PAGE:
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Extend FAME-II and bring back e-2W subsidy, says Indian panel

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India's Parliamentary Standing Committee on Industry has recommended the government extend the Faster Adoption and Manufacturing of Electric Vehicles (FAME-II) subsidy scheme by three years, among other measures designed to boost adoption of electric vehicles in the country.

"In order to facilitate the transition momentum to electric mobility, broaden the scope and extend the FAME-II Scheme for at least three more years. In order to decarbonize the transport sector, efforts should be made to set a deadline for making the transport sector in the country mandatorily electric," the report said. The committee also emphasized the need to include private four-wheelers and quadricycles in the scheme.  

The FAME-II scheme is set to end by March 31, 2024, but industry stakeholders, including the India Energy Storage Alliance's (IESA) India Electric Mobility Council (IEMC) have submitted petitions to the Union Ministry of Heavy Industries seeking its extension and conducted industry outreach on the issue. 

In a nutshell

  • Extend FAME-II by three years; restore subsidy for e-2Ws and include private e-4Ws and quadricycles in the scheme
  • Study feasibility of battery standardization and formulate battery swapping policy, mandate use of EVs in public transport, logistics, and delivery sectors
  • Bring EVs under Priority Sector Lending targets until 30% penetration is achieved, reduce GST on li-ion battery to bridge affordability gap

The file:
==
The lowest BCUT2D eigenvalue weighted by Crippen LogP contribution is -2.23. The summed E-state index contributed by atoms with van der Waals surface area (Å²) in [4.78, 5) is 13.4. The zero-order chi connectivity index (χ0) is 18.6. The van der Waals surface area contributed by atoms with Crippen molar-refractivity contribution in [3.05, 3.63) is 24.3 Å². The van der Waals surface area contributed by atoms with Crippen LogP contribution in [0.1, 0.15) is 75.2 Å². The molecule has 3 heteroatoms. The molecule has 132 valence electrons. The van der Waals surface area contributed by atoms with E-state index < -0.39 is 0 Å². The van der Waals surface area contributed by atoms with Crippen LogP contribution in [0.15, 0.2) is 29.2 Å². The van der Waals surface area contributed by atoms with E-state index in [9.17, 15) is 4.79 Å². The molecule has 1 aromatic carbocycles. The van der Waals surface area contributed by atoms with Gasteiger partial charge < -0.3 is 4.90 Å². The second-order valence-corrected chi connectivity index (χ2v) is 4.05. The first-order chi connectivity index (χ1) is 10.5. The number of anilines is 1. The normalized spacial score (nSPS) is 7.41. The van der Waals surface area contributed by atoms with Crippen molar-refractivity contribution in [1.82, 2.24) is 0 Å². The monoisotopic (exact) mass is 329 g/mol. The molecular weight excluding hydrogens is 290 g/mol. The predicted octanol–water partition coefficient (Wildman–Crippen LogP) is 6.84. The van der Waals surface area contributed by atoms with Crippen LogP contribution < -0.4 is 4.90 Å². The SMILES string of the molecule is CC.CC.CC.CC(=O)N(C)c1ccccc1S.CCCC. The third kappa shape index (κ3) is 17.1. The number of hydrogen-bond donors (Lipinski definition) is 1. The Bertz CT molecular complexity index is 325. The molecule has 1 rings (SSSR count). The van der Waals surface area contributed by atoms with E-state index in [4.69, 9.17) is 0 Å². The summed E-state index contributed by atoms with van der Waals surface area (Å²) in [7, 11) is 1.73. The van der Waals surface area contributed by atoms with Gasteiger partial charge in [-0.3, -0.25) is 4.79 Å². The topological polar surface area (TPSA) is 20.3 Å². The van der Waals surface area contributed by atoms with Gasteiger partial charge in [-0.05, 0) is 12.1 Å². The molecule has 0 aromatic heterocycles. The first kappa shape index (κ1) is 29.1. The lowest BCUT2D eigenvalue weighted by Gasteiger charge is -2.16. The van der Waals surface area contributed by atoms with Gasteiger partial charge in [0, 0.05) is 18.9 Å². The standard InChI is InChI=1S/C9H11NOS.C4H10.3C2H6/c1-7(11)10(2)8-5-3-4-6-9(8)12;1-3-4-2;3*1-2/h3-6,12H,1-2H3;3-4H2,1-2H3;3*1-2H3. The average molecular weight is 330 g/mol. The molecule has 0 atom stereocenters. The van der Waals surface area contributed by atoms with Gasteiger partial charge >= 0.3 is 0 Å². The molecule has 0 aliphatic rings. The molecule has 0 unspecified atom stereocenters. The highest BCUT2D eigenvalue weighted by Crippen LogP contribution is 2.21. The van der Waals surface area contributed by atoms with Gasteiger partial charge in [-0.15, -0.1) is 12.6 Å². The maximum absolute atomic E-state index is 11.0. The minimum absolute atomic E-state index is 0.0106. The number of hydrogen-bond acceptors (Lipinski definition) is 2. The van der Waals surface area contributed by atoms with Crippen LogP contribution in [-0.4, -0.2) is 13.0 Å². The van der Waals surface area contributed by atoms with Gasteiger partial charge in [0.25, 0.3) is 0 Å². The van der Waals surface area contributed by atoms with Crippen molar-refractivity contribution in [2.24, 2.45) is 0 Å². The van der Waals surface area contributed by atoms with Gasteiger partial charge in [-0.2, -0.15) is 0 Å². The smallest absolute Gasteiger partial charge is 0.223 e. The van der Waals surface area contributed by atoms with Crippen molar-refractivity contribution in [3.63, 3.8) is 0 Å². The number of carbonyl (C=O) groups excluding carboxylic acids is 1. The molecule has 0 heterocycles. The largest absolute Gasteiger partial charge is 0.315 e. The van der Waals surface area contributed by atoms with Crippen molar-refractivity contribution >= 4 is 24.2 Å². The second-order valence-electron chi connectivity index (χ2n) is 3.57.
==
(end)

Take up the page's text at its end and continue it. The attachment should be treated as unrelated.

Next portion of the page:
The panel has also suggested a reduction in GST tax rates to make vehicles more affordable. "Government should explore the possibility of shrinking further the GST on lithium-ion batteries," it said, adding "There is a need to address the issue of GST for manufacturers as well to reduce the high cost."

Noting the challenges associated with financing the EVs, it suggested bringing them under the Priority Sector Lending (PSL) category until the 30 percent penetration target fixed for 2030 was achieved.

The report mandates EVs in public transport, logistics, and delivery sectors. The committee raised concerns about the government's decision in June to cut subsidy for electric two-wheelers, and urged restoration. It also recommended the government conduct a study regarding the feasibility of battery standardization and formulate a stable battery swapping policy for the country, which would help increase customer confidence and attract foreign direct investment in the sector.

The panel acknowledged that pollution remained a significant concern and emphasized the importance of transitioning toward sustainable practices. Towards this, it mooted the establishment of solar-powered EV charging stations to maximize decarbonization benefits from the e-mobility transition. 

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